Africa's food market could be worth US$1trn in 15 years, this is how…

Around the world, farmers can attest to the devastating impact that climate change is having on agriculture. Whether they’re in the US, Vietnam or South Africa, heat waves, droughts or heavy rains are disrupting water supplies, ruining harvests and affecting food availability and prices.

We can only imagine what will happen to our agriculture and food systems if the earth’s temperature increases by 2-4°C. The prospect threatens to reverse gains in food security and economic growth. It threatens our ability to feed 9 billion people by 2050. And it will remove all chance of achieving the Sustainable Development Goal of eradicating poverty.

Addressing this challenge is a priority for world leaders meeting this week in Marrakech for the United Nations climate change conference. We therefore welcome the Moroccan Government’s Adaption of African Agriculture initiative (AAA) to help build the resilience of the continent’s agriculture.

It is particularly pertinent that this conference is on African soil. While all countries will feel the impact of climate change, Africa will perhaps feel it most. The continent’s agricultural productivity has long lagged behind the rest of the world. Crop yields grew across Asia from 1960 onwards, lifting hundreds of millions out of poverty, but stagnated in Africa where cereal yields stayed largely unchanged for the 30 years of the green revolution.

As a consequence, many African countries have met increased demand for food through overseas food imports, a wasted opportunity given that the continent boasts 60% of the world’s available arable land. This over-reliance on imports is also a risk, as trade restrictions and price hikes in volatile times leave populations at risk of food insecurity.

If climate change isn’t tackled, Africa will simply never begin to fulfil its potential. It will only make things harder for the continent’s millions of smallholder farmers who rely on farming for their income or livelihood. According to the AAA initiative, the slump in crop yields could reach 20% in 2050, even if global warming is contained under 2°C.

The good news is that we know investment in agriculture works and we have seen encouraging progress. Research from the Alliance for a Green Revolution in Africa (AGRA) shows how governments that invested 10% of spending in agriculture and supported the sector, have seen productivity and GDP rise, and poverty rates decline since 2005.

So we have an opportunity and a duty to act – to create a resilient and sustainable agriculture system that supports smallholders and builds the continent’s food security. Reforming African agriculture will not only mean it can finally feed more people and contribute to growth but also that it does not itself exacerbate climate change – since we know agriculture sectors account for one-fifth of global greenhouse gas emissions.

Momentum has been building for several years now with promising public and private sector initiatives such as Grow Africa, AGRA, the Malabo Declaration, the New Alliance, and now the triple AAA initiative. African governments have committed to allocate at least 10% of public expenditure to agriculture.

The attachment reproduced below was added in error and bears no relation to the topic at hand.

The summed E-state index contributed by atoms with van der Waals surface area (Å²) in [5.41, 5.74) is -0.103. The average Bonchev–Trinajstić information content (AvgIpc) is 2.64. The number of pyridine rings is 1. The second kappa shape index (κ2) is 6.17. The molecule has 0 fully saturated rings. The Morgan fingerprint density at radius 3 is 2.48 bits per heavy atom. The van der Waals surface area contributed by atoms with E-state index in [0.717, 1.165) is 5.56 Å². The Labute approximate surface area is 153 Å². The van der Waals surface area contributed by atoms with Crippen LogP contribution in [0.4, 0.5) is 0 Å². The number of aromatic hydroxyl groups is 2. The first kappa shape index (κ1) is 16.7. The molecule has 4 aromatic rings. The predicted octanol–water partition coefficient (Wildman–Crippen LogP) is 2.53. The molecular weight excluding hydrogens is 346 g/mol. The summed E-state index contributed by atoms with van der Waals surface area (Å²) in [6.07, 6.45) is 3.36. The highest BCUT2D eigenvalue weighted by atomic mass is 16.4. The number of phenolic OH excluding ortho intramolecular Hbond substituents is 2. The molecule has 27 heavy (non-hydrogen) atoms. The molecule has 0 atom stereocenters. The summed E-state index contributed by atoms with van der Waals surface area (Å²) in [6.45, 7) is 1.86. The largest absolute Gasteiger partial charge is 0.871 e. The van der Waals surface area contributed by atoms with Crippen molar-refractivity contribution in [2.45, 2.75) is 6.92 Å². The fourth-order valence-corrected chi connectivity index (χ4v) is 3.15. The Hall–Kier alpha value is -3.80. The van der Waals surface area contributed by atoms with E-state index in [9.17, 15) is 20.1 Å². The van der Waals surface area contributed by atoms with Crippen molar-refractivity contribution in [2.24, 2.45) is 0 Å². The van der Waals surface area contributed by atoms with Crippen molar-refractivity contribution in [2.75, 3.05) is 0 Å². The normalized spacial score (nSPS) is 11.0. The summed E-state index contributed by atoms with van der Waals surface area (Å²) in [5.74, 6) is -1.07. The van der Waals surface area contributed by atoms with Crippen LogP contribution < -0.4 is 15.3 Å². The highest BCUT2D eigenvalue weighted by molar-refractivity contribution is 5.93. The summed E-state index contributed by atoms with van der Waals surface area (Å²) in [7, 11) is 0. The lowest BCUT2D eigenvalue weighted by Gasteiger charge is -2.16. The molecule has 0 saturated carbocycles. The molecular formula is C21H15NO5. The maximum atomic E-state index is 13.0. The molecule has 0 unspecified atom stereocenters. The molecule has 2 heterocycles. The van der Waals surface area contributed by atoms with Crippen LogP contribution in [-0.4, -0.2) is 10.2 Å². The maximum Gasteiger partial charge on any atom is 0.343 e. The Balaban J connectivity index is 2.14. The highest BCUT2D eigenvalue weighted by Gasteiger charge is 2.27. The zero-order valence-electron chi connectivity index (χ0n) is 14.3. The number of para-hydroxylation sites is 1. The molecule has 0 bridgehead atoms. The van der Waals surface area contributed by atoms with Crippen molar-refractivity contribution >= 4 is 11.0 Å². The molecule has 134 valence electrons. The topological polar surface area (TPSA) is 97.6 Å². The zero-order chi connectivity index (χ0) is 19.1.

Agriculture is also increasingly seen as an engine of economic growth and a source of jobs for the continent’s large youth population. The Zimbabwean businessman Strive Masiyiwa has noted that the continent’s food market could be worth US$1 trillion in just 15 years.

Businesses such as Olam are supporting farmers directly – last year, 140,000 farmers and 300,000 hectares benefited from training on sustainable soil management. Unilever, through its relationship with Olam and other suppliers, is committed to sourcing raw materials sustainably, improving the lives of millions of family and smallholder farmers in its supply chains worldwide.

Despite these initiatives, agriculture continues to receive insufficient support to face climate change. Africa receives under 5% of funds available to tackle climate change. On top of that, adaptation measures receive less than 20% of public funds, as the majority of funding goes to emission-cutting measures. We have a situation where the sector that will be hit worst by climate change is the least well-resourced to manage its effects.

To help catalyse these initiatives and mobilise the funding and wider support to make African agriculture a success story, the private sector needs to play a central role. We know that businesses’ long-term performance depends on having a reliable supply of high-quality, safe and affordable food.

It is also a great opportunity – the Business and Sustainable Development Commission estimates that companies could unlock US$2.3 trillion a year in the food and agriculture sectors, securing a seven-fold return if they invest US$320 billion in sustainable business models each year.

Agriculture is a complex activity, bringing together smallholders, business and the public sector – so we must work together.  An opportunity like COP22 is one of the few chances to stand together and set a new direction. If we act now, we won’t just protect agriculture from climate change, we’ll feed the continent, create jobs and help realise the Sustainable Development Goals. We’ll leave nobody behind.

Sunny Verghese is co-founder and Group CEO of Olam International.

Paul Polman is CEO of Unilever and Chairman of the World Business Council for Sustainable Development. 

 

 

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